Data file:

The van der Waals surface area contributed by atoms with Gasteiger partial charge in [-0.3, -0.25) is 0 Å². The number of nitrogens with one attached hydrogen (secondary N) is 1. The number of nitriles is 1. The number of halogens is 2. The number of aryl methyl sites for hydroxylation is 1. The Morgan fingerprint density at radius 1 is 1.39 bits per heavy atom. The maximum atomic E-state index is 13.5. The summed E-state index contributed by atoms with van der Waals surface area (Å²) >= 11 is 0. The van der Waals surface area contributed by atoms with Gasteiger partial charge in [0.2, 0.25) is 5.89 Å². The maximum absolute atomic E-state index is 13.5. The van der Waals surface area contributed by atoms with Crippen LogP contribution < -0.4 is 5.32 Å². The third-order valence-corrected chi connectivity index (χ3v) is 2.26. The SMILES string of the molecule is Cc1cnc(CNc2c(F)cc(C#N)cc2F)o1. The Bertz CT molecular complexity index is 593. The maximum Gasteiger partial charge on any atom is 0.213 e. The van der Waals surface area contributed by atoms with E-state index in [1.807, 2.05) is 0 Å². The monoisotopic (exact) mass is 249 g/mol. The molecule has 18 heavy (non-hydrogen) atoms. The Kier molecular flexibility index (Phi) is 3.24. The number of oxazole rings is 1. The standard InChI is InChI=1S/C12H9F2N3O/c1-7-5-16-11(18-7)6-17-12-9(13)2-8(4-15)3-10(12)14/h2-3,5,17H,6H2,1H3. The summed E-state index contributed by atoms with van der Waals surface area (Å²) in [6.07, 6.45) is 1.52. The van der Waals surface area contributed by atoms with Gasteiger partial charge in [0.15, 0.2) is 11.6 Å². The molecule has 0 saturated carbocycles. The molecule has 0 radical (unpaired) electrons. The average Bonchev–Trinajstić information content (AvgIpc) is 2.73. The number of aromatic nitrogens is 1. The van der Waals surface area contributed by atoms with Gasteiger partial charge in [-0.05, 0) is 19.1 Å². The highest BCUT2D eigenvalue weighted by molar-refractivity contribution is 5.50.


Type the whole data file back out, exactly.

The van der Waals surface area contributed by atoms with Gasteiger partial charge in [-0.3, -0.25) is 0 Å². The number of nitrogens with one attached hydrogen (secondary N) is 1. The number of nitriles is 1. The number of halogens is 2. The number of aryl methyl sites for hydroxylation is 1. The Morgan fingerprint density at radius 1 is 1.39 bits per heavy atom. The maximum atomic E-state index is 13.5. The summed E-state index contributed by atoms with van der Waals surface area (Å²) >= 11 is 0. The van der Waals surface area contributed by atoms with Gasteiger partial charge in [0.2, 0.25) is 5.89 Å². The maximum absolute atomic E-state index is 13.5. The van der Waals surface area contributed by atoms with Crippen LogP contribution < -0.4 is 5.32 Å². The third-order valence-corrected chi connectivity index (χ3v) is 2.26. The SMILES string of the molecule is Cc1cnc(CNc2c(F)cc(C#N)cc2F)o1. The Bertz CT molecular complexity index is 593. The maximum Gasteiger partial charge on any atom is 0.213 e. The van der Waals surface area contributed by atoms with E-state index in [1.807, 2.05) is 0 Å². The monoisotopic (exact) mass is 249 g/mol. The molecule has 18 heavy (non-hydrogen) atoms. The Kier molecular flexibility index (Phi) is 3.24. The number of oxazole rings is 1. The standard InChI is InChI=1S/C12H9F2N3O/c1-7-5-16-11(18-7)6-17-12-9(13)2-8(4-15)3-10(12)14/h2-3,5,17H,6H2,1H3. The summed E-state index contributed by atoms with van der Waals surface area (Å²) in [6.07, 6.45) is 1.52. The van der Waals surface area contributed by atoms with Gasteiger partial charge in [0.15, 0.2) is 11.6 Å². The molecule has 0 saturated carbocycles. The molecule has 0 radical (unpaired) electrons. The average Bonchev–Trinajstić information content (AvgIpc) is 2.73. The number of aromatic nitrogens is 1. The van der Waals surface area contributed by atoms with Gasteiger partial charge in [-0.05, 0) is 19.1 Å². The highest BCUT2D eigenvalue weighted by molar-refractivity contribution is 5.50.